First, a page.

Summary: 38th in a series from Ephesians. Paul describes how the Christian work ethic is different than that of the world.
A webmaster name Paul Kinsella recently performed a test in the mid-sized town of Belleville, Illinois. He dropped 100 identical wallets which each contained $2.10 in cash, a fake $50 gift certificate, ID containing the name, address and phone number of the owner, and few miscellaneous items in random spots around town. His purpose was to see how many of the people who found the wallets would return them to the rightful owner. So how many of the wallets do you think were returned to the rightful owners? [Wait for answers]. In Paul’s test 74 of the 100 wallets were returned. Commenting on the results, Mr. Kinsella posted this comment on his website:
The good news is that most people were honest - in fact, honest people out numbered dishonest people nearly 3 to 1.
Personally, I have a little different take on the results. My comment would be that the bad news is that 1 out of every 4 people is a thief.
In many ways, the culture of Paul’s day wasn’t much different than our own. I doubt that Paul had to perform a wallet test to determine that stealing was a problem. It was certainly a significant enough problem that he felt like he needed to address it in his letter to the Ephesians. Let’s read our passage out loud together:
He who has been stealing must steal no longer, but must work, doing something useful with his own hands, that he may have something to share with those in need.
Ephesians 4:28 (NIV)
We know that many of the early followers of Jesus Christ came from among the down and out in the culture of that day. Many of these people were day laborers or skilled tradesmen whose work was seasonal. And since there was no welfare system, many of them resorted to stealing in order to provide for themselves and their families. And even though these people had become followers of Jesus Christ, they still found it hard to break away from the ethical norms of their culture.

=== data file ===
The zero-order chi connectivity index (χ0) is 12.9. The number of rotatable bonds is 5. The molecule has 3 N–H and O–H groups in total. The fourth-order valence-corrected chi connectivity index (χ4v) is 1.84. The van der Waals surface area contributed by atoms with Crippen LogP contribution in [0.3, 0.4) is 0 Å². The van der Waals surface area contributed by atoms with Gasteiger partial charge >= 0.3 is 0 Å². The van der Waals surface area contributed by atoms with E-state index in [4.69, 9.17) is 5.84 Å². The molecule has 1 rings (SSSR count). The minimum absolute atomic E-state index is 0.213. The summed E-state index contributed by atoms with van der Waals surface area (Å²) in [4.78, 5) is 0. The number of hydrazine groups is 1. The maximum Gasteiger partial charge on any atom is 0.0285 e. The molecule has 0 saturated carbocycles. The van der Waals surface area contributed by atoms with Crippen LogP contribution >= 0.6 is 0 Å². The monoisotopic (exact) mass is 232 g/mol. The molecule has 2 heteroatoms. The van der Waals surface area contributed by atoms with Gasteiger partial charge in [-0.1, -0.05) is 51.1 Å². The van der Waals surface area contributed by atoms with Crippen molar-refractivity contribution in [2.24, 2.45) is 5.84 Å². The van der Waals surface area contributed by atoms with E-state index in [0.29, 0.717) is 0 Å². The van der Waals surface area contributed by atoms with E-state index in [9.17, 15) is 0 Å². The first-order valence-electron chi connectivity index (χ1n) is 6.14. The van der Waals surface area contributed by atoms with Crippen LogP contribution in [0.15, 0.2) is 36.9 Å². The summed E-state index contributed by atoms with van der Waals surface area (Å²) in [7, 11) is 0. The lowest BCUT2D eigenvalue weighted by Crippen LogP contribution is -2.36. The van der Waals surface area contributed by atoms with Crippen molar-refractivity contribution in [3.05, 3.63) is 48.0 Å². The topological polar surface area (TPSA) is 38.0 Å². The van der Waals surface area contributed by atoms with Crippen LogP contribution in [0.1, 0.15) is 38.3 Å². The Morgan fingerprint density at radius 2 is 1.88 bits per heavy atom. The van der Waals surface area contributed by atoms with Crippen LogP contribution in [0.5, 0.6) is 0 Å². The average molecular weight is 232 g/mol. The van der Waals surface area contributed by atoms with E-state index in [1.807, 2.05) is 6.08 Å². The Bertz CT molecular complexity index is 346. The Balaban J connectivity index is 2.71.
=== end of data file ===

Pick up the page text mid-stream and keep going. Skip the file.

But as Paul has already made clear in the section beginning in verse 22, when we become followers of Jesus as a result of His work in our lives, we have to take off our old way of life and put on the new so that we dress according to who we already are in Him. He’s already described how we have to put off falsehood and put on truth and how we have to put off the tolerance for sin in the body and put on righteous indignation. Paul now applies that same concept to our work.
THE CHRISTIAN WORK ETHIC:
1. Take off the old:
• Quit stealing
He who has been stealing must steal no longer...
I know that I’m probably about to lose a lot of you right now, because you’re thinking “I would never steal. I’m not going to rob a bank or even shoplift.” But let’s take a few moments to how the Bible defines stealing in a much broader sense. Let me share just a few passages and then we’ll see if we can’t make some practical application:
"If anyone sins and is unfaithful to the LORD by deceiving his neighbor about something entrusted to him or left in his care or stolen, or if he cheats him, or if he finds lost property and lies about it, or if he swears falsely, or if he commits any such sin that people may do - when he thus sins and becomes guilty, he must return what he has stolen or taken by extortion, or what was entrusted to him, or the lost property he found, or whatever it was he swore falsely about. He must make restitution in full, add a fifth of the value to it and give it all to the owner on the day he presents his guilt offering.